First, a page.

OC: Don't tell me how to run my business!

YM: I'm not telling you how to run your business, I just thought –

OC: Get out of my shop! Right now! I don't ever want to see you here again!

Me (silently): Ouch.
I'm not losing any sleep over The Book Shop's demise. I too will go online for particular titles, & when I want to browse aimlessly, we have here in Boca Raton one of the finest second-hand shops in the southeastern US, the always-expanding Bookwise.

But for the overtanned Canadienne, if ever she decides to go back into bookselling, a few tips from someone who's probably spent more free time browsing in bookstores than she's spent reading books:
•Please don't talk so loudly. I know loud voices are par for the course down here, since it seems half the population grew up in Long Island or New Jersey, but nobody wants to hear you rant over your cell phone about your last bad date, the problems you're having with your tax lawyer, or whatever. Especially when the acoustics of your shop are such that you can be heard loud and clear in every corner.

•Try to figure out some semi-logical, semi-coherent pricing structure. Half cover price is a good place to start, tho of course you can make exceptions for books which are rare or scarce or only available at astronomical prices. But I'm not about to pay 75% of cover price for a remainder I get at a fraction of that from the Labyrinth catalogue. (Yes, your customers do get catalogues...)

•Don't talk trash about your previous customers – yesterday's, last week's, or the guy who just walked out the door – in front of people who are currently browsing. This should be logical, I think – no-one wants to speculate on what you'll be saying about him or her a hour from now.

•Try to learn something about books yourself. When I hear you chat incessantly about movies, Broadway shows, and television, & your only reference to actual reading material involves the authors of the more popular stretches of the Oprah Book Club, I'm unlikely to have much faith in your skills at buying, pricing, & sorting what you might get in.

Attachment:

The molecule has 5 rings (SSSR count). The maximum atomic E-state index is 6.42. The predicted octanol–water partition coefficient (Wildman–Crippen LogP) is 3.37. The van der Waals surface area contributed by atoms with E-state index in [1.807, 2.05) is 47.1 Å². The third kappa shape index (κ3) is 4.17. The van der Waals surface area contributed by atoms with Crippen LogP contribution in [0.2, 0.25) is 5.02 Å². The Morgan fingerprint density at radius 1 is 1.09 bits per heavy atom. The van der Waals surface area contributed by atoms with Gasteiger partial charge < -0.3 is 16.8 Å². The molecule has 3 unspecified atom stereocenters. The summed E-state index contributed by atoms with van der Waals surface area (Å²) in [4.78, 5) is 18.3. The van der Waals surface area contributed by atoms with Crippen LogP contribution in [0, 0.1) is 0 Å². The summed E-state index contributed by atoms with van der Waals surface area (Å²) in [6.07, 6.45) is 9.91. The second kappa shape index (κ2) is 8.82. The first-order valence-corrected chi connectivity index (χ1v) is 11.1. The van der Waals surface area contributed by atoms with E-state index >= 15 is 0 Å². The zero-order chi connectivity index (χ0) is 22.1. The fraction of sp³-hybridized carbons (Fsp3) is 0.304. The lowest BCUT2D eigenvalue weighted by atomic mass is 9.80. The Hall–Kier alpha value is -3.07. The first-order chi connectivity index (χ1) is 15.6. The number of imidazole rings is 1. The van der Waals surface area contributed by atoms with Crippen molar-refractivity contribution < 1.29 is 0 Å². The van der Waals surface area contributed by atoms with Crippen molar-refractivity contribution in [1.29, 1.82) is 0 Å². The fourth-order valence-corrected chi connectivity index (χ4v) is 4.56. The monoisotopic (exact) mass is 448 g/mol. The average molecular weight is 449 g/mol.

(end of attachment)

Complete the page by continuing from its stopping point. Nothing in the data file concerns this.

•Addendum to above: Ex library books with stamps, perspex sleeves, etc. are, for collection purposes, worthless. Don't try to convince me otherwise by pricing them sky-high and marking them "rare." Sorry – these are "reading copies." Mid-century Soviet editions of Marx, Lenin, etc. are by no means scarce, so stop pricing them like the Holy Grail. Cheap reprints of big art books are not comparable in value to their trade publisher first editions.

•And above all else, keep your goddamned bichon out of the shop. The canonical animal for a second-hand bookshop is a cat. Period. Two cats, tops. Nobody wants a hyper, yippy little animal underfoot (even if he is "cute"), especially one who wants to have sexual congress with customers' legs. I suppose many of us have fantasies about sexual encounters in used bookshops – but I'm pretty sure not many of them involve toy dogs.
One rumor has it that R--- H--- may be reassuming the helm of this foundering vessel. Who knows? In the meantime, requiescat in pacem, Book Shop.


Jennifer Low said...

You never told me about the dog.
Isn't there a scene in a movie in which Jack Nicholson puts a small dog in a garbage chute?

Mark Scroggins said...

As Good as It Gets, 1997, the one with Helen Hunt. As JN shoves his gay neighbor's dog down the chute, he says ""This is New York, pal. If you can make it here, you can make it anywhere!"

Jere Hodges said...

As ever an entertaining read.. though I'm sure that was the least of your goals when you wrote it.

Well said.

Anonymous said...

I am pretty familiar with this particular story. And you have it exactly right. I am sad to see this one go--not that I have whole afternoons to browse through bookstores these days. I went browsing for books for an hour or two last night on the internet, and, needless to say, it's not nearly as pleasurable.